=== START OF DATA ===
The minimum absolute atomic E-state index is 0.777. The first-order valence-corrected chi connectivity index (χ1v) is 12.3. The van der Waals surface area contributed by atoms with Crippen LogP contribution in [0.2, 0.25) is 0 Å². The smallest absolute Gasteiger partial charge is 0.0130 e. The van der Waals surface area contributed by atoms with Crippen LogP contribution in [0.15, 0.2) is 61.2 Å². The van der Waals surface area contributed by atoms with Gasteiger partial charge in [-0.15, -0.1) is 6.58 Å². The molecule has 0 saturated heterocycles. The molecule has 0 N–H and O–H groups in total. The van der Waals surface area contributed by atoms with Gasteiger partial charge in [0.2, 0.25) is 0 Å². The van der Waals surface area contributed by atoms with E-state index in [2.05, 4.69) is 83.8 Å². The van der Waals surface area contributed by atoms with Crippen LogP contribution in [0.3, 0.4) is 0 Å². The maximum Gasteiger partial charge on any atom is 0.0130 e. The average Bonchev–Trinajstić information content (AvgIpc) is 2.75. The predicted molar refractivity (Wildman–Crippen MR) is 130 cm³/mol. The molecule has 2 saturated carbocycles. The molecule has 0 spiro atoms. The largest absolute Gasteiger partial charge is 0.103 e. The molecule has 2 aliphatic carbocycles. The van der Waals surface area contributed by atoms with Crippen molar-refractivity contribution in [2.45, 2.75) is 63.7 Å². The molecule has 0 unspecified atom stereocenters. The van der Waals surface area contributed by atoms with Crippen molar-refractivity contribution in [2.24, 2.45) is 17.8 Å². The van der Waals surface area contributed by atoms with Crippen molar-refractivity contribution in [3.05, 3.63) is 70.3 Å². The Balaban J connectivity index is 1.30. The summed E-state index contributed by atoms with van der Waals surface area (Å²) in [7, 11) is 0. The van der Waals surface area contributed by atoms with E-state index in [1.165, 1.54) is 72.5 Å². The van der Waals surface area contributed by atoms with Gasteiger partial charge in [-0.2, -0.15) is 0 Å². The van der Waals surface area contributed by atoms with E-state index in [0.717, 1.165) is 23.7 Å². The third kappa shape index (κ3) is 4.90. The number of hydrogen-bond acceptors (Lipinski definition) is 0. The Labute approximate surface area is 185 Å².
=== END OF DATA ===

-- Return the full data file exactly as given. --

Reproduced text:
The minimum absolute atomic E-state index is 0.777. The first-order valence-corrected chi connectivity index (χ1v) is 12.3. The van der Waals surface area contributed by atoms with Crippen LogP contribution in [0.2, 0.25) is 0 Å². The smallest absolute Gasteiger partial charge is 0.0130 e. The van der Waals surface area contributed by atoms with Crippen LogP contribution in [0.15, 0.2) is 61.2 Å². The van der Waals surface area contributed by atoms with Gasteiger partial charge in [-0.15, -0.1) is 6.58 Å². The molecule has 0 saturated heterocycles. The molecule has 0 N–H and O–H groups in total. The van der Waals surface area contributed by atoms with Gasteiger partial charge in [0.2, 0.25) is 0 Å². The van der Waals surface area contributed by atoms with E-state index in [2.05, 4.69) is 83.8 Å². The van der Waals surface area contributed by atoms with Crippen LogP contribution in [0.3, 0.4) is 0 Å². The maximum Gasteiger partial charge on any atom is 0.0130 e. The average Bonchev–Trinajstić information content (AvgIpc) is 2.75. The predicted molar refractivity (Wildman–Crippen MR) is 130 cm³/mol. The molecule has 2 saturated carbocycles. The molecule has 0 spiro atoms. The largest absolute Gasteiger partial charge is 0.103 e. The molecule has 2 aliphatic carbocycles. The van der Waals surface area contributed by atoms with Crippen molar-refractivity contribution in [2.45, 2.75) is 63.7 Å². The molecule has 0 unspecified atom stereocenters. The van der Waals surface area contributed by atoms with Crippen molar-refractivity contribution in [2.24, 2.45) is 17.8 Å². The van der Waals surface area contributed by atoms with Crippen molar-refractivity contribution in [3.05, 3.63) is 70.3 Å². The Balaban J connectivity index is 1.30. The summed E-state index contributed by atoms with van der Waals surface area (Å²) in [7, 11) is 0. The van der Waals surface area contributed by atoms with E-state index in [1.165, 1.54) is 72.5 Å². The van der Waals surface area contributed by atoms with Gasteiger partial charge in [-0.2, -0.15) is 0 Å². The van der Waals surface area contributed by atoms with E-state index in [0.717, 1.165) is 23.7 Å². The third kappa shape index (κ3) is 4.90. The number of hydrogen-bond acceptors (Lipinski definition) is 0. The Labute approximate surface area is 185 Å².